How Much Freedom Does Your Teen Need?

There comes a time in every teenager’s life when they want to spread their wings. Freedom gives your teen confidence, lets them try new things and allows them to grow, but too much freedom can cause them to get into trouble. As a parent, how do you strike a delicate balance? It’s all about assessing the maturity of your child and deciding which freedoms will empower and teach them and which might lead them astray.

Of course, the freedom they might need varies from teen to teen. Some teens can be responsible about certain things and completely misstep when it comes to others. It’s important to give your teen the opportunity to prove themselves. Let them earn your trust by affording them incrementally more freedom.

Why is Freedom Important to Teens?

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Teens are always pushing the boundaries. They’re hardwired to push for more independence as they grow — even if they aren’t ready for it. Freedom means making decisions for themselves. It’s part of your job to make sure that they have a good foundation of knowledge and strong values so that they can make those decisions.

Not only is freedom integral to your teen’s personal development. If they feel too restricted, it could backfire and result in rebellion. If your teen sees any of the boundaries you’ve set as unreasonable, it could make them want to challenge all the guidelines you’ve set for them.

Freedom Equals Responsibility

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Freedom comes with a lot of responsibility. Giving your teen certain allowances is important for them to learn how to manage themselves. If you give your teen permission to go to a party, you’re telling them that you trust them to make wise decisions when alcohol and substances might be available.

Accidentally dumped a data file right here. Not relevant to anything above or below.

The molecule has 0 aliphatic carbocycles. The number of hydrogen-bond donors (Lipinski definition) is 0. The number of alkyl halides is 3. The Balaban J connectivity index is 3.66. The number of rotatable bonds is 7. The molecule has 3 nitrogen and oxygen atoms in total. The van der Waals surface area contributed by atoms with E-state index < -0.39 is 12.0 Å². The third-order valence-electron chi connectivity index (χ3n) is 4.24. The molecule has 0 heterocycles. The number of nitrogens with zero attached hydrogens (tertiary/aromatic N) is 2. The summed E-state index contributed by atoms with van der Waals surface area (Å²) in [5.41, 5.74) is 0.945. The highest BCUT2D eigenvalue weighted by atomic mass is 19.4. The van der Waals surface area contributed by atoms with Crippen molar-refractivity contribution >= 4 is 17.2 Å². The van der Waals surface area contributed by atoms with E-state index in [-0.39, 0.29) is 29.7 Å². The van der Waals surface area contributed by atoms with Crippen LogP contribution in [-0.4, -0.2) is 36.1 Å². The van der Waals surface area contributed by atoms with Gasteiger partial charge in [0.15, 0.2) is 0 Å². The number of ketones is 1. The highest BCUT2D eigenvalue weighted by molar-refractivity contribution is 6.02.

Your kids are going to have to be independent one day, but there’s no need to rush towards adulthood. If they’re not ready, say “no”. Use these “no’s” sparingly so that they mean more to your teenager. Carefully limiting your child’s freedom will help them mature at their own rate and also let them just enjoy being a kid.

Building Trust

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You know your teen best. You’re the best person who should decide whether or not your son or daughter can handle an unlimited data plan or an 11pm curfew. If they aren’t quite ready to handle a late night with friends or car privileges, you can give them the opportunity to earn this privilege.

Giving them incrementally more free rein will ensure that sudden freedoms won’t be a shock to their system and it will be easier to make your expectations clear. It can also work as a rewards system. For example, if your teen shows that they can be trusted to complete their homework after school consistently, let them go to that weeknight movie they’ve been dying to see.

This will teach them that completing their obligations early means they have the freedom to do something fun with their spare time. It also shows them that you trust them to take ownership of their own academic success. Knowing that they have your confidence will encourage your teen to work harder not to let you down.

Never underestimate how much your teen values their own freedom. Navigating how much to give and when can be hard, but it’s worth the trouble to keep your teen happy and safe while they grow and mature.

Feature Image: Frank Park